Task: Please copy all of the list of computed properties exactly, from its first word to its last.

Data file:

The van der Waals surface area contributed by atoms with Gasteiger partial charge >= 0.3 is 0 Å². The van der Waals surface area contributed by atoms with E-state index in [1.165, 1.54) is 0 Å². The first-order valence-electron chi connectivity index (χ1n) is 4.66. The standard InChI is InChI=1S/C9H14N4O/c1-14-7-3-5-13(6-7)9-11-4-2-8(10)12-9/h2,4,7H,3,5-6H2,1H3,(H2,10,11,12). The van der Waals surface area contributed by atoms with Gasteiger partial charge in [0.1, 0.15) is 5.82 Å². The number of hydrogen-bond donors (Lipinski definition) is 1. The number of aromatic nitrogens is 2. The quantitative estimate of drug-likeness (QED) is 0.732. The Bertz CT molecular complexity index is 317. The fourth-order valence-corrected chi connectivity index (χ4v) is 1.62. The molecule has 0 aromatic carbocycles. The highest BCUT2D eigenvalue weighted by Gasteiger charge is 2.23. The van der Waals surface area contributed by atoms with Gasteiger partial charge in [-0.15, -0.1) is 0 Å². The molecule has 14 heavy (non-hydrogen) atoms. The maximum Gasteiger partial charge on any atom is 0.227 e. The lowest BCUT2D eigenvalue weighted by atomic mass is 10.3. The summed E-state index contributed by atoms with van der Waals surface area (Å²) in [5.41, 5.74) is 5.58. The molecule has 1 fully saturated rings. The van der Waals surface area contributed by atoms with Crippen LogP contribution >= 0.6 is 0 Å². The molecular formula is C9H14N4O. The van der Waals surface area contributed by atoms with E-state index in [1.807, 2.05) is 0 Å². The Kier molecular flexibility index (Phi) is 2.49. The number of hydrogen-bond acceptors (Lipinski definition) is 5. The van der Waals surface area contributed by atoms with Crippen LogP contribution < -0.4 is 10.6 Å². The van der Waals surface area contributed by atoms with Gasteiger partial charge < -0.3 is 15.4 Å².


The van der Waals surface area contributed by atoms with Gasteiger partial charge >= 0.3 is 0 Å². The van der Waals surface area contributed by atoms with E-state index in [1.165, 1.54) is 0 Å². The first-order valence-electron chi connectivity index (χ1n) is 4.66. The standard InChI is InChI=1S/C9H14N4O/c1-14-7-3-5-13(6-7)9-11-4-2-8(10)12-9/h2,4,7H,3,5-6H2,1H3,(H2,10,11,12). The van der Waals surface area contributed by atoms with Gasteiger partial charge in [0.1, 0.15) is 5.82 Å². The number of hydrogen-bond donors (Lipinski definition) is 1. The number of aromatic nitrogens is 2. The quantitative estimate of drug-likeness (QED) is 0.732. The Bertz CT molecular complexity index is 317. The fourth-order valence-corrected chi connectivity index (χ4v) is 1.62. The molecule has 0 aromatic carbocycles. The highest BCUT2D eigenvalue weighted by Gasteiger charge is 2.23. The van der Waals surface area contributed by atoms with Gasteiger partial charge in [-0.15, -0.1) is 0 Å². The molecule has 14 heavy (non-hydrogen) atoms. The maximum Gasteiger partial charge on any atom is 0.227 e. The lowest BCUT2D eigenvalue weighted by atomic mass is 10.3. The summed E-state index contributed by atoms with van der Waals surface area (Å²) in [5.41, 5.74) is 5.58. The molecule has 1 fully saturated rings. The van der Waals surface area contributed by atoms with Crippen LogP contribution >= 0.6 is 0 Å². The molecular formula is C9H14N4O. The van der Waals surface area contributed by atoms with E-state index in [1.807, 2.05) is 0 Å². The Kier molecular flexibility index (Phi) is 2.49. The number of hydrogen-bond acceptors (Lipinski definition) is 5. The van der Waals surface area contributed by atoms with Crippen LogP contribution < -0.4 is 10.6 Å². The van der Waals surface area contributed by atoms with Gasteiger partial charge < -0.3 is 15.4 Å².